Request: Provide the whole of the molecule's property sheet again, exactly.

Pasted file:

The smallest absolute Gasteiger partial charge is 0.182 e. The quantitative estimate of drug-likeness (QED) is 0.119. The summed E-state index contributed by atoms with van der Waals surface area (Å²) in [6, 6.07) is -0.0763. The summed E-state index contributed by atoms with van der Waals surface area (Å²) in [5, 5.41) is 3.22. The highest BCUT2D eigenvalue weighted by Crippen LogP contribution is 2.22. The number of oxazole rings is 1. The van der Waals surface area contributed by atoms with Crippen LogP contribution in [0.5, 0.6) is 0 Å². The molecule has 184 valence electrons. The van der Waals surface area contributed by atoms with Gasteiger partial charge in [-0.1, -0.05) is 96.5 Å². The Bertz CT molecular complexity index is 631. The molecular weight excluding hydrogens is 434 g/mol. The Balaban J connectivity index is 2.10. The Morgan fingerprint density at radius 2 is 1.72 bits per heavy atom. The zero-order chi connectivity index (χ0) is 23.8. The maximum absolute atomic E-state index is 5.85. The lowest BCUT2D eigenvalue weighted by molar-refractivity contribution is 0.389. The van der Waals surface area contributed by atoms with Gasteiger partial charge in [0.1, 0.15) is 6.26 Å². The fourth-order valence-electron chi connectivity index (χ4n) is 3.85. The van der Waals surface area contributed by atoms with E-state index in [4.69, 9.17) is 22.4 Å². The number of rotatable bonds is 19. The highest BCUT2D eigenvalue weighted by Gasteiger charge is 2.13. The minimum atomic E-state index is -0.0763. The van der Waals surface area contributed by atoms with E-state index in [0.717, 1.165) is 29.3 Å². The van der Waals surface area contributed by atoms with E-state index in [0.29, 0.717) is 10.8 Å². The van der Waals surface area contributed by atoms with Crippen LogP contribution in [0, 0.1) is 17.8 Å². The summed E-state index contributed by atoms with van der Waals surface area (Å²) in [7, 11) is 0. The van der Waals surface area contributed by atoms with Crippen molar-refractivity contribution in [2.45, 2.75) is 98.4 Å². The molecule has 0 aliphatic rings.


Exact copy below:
The smallest absolute Gasteiger partial charge is 0.182 e. The quantitative estimate of drug-likeness (QED) is 0.119. The summed E-state index contributed by atoms with van der Waals surface area (Å²) in [6, 6.07) is -0.0763. The summed E-state index contributed by atoms with van der Waals surface area (Å²) in [5, 5.41) is 3.22. The highest BCUT2D eigenvalue weighted by Crippen LogP contribution is 2.22. The number of oxazole rings is 1. The van der Waals surface area contributed by atoms with Crippen LogP contribution in [0.5, 0.6) is 0 Å². The molecule has 184 valence electrons. The van der Waals surface area contributed by atoms with Gasteiger partial charge in [-0.1, -0.05) is 96.5 Å². The Bertz CT molecular complexity index is 631. The molecular weight excluding hydrogens is 434 g/mol. The Balaban J connectivity index is 2.10. The Morgan fingerprint density at radius 2 is 1.72 bits per heavy atom. The zero-order chi connectivity index (χ0) is 23.8. The maximum absolute atomic E-state index is 5.85. The lowest BCUT2D eigenvalue weighted by molar-refractivity contribution is 0.389. The van der Waals surface area contributed by atoms with Gasteiger partial charge in [0.1, 0.15) is 6.26 Å². The fourth-order valence-electron chi connectivity index (χ4n) is 3.85. The van der Waals surface area contributed by atoms with E-state index in [4.69, 9.17) is 22.4 Å². The number of rotatable bonds is 19. The highest BCUT2D eigenvalue weighted by Gasteiger charge is 2.13. The minimum atomic E-state index is -0.0763. The van der Waals surface area contributed by atoms with E-state index in [0.717, 1.165) is 29.3 Å². The van der Waals surface area contributed by atoms with E-state index in [0.29, 0.717) is 10.8 Å². The van der Waals surface area contributed by atoms with Crippen LogP contribution in [0, 0.1) is 17.8 Å². The summed E-state index contributed by atoms with van der Waals surface area (Å²) in [7, 11) is 0. The van der Waals surface area contributed by atoms with Crippen molar-refractivity contribution in [2.45, 2.75) is 98.4 Å². The molecule has 0 aliphatic rings.